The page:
I've been using the Xmarks browser extension for a number of years now.  It synchs your bookmarks between your installed browsers.  Yes, Chrome and Firefox (and IE?) have their own, free, built-in bookmarks synching tools, and they'll synch across platform (apart from IE).  But none of them will synch across brand - i.e. Chrome only synchs to Chrome, and Firefox only synchs to Firefox, and so on.  Xmarks synchs bookmarks between Chrome, Firefox, Safari and yes, even IE.

Recently though, I've been having some problems with it.  Namely, it gets stuck on the synching dialog and never seems to finish; I'm talking 15-20 minutes here.  Worse still, if it ever does eventually finish, it will end up wiping most of my bookmarks!

I've noticed this mainly on Chrome, which is the browser I most use for ... errmmm... browsing!  FYI, I mainly use Firefox for its development tools (Firebug rocks!) and IE, well, only when I need to test whether something works on IE.  Otherwise, I avoid IE like the proverbial plague.  I tried all sorts of fixes from the Xmarks extension itself: e.g. "Repair Bookmarks", and the download bookmarks feature, all to no avail.  Either they didn't finish again, or wiped most of my bookmarks.

Here's what fixed it for me.

First, I logged into the https://my.xmarks.com site, and checked my bookmarks that were stored there.  Wow, what a mess!   I had bazilliions of bookmarks there, most of them repeats of repeats of duplicates, repeated in sub-folders of sub-folders ad nauseam.  So, I obviously needed to sort that out, but before I did, I backed up what was there.  To do that, go to Tools->Export Bookmarks to HTML from the myxmarks site.  If you're following my procedure, then you should backup your bookmarks after each step, so that you've got something to go back to.  Back them up to your hard drive, and than back that file up to Google Drive, Dropbox, a USB stick, whatever.  You want in at least two backup locations to be safe.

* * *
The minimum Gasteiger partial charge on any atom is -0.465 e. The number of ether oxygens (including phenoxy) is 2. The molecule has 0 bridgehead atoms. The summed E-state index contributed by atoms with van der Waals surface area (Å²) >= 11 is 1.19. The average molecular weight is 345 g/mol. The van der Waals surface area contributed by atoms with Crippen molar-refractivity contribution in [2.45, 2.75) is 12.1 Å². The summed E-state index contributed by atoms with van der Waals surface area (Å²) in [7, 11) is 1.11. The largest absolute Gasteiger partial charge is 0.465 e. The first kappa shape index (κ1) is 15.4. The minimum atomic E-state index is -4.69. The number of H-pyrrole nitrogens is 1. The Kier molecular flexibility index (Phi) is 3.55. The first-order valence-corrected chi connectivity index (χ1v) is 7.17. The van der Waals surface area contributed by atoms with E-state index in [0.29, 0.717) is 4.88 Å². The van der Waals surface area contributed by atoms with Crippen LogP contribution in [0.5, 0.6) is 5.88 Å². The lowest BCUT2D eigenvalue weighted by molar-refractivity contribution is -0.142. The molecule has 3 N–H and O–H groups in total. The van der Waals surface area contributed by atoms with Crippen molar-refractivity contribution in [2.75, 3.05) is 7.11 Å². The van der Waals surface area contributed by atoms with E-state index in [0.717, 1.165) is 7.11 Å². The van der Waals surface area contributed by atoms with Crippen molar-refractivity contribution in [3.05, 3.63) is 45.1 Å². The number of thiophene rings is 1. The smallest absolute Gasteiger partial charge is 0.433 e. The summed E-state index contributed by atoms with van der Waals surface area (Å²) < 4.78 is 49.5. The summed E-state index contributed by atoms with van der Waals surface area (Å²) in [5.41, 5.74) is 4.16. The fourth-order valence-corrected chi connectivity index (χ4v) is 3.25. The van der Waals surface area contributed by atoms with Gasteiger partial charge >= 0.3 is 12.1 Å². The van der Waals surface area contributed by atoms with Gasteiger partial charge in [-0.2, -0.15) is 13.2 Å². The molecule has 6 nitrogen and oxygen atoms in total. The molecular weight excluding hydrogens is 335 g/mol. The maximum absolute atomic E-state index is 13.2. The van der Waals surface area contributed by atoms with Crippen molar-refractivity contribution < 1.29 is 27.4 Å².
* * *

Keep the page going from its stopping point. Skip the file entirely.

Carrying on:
Okay, having backed up the best, I went into the myxmarks site and starting tidying up.  This was mostly deleting redundant bookmarks and merging duplicate folders; it's all drag and drop, so not too difficult.

Once I had my bookmarks in decent shape on the myxmarks site, I exported them to HTML again.  My plan was to delete my local bookmarks in Chrome, and then import the HTML file into Chrome to replace them.  Small problem: Chrome doesn't have an import bookmarks from HTML feature!  Or if it does, I couldn't find it.  So instead, I loaded up Firefox and did it from there.  Namely:
  1. I opened the Bookmarks Manager (Bookmarks->Show all Bookmarks) in Firefox and deleted all my bookmarks there.
  2. Still in the Firefox Bookmarks Manager, I clicked on Import and Backup->Import Bookmarks from HTML and selected the last HTML backup that I'd saved from the myxmarks site.  When done, I checked that my bookmarks in Firefox looked okay.
  3. Still in Firefox, I launched the Xmarks Advanced setting (click on the Xmarks icon on your toolbar and pick the Advanced tab - note that in Firefox, the Xmarks icon maybe on your Add-on bar, at the bottom, so you'll need to be displaying that).  Under the Advanced tab hit the Upload button.  Warning, this wipes your bookmarks on the myxmarks site and replace them with what's now in Firefox, so double-check that you took all those backups!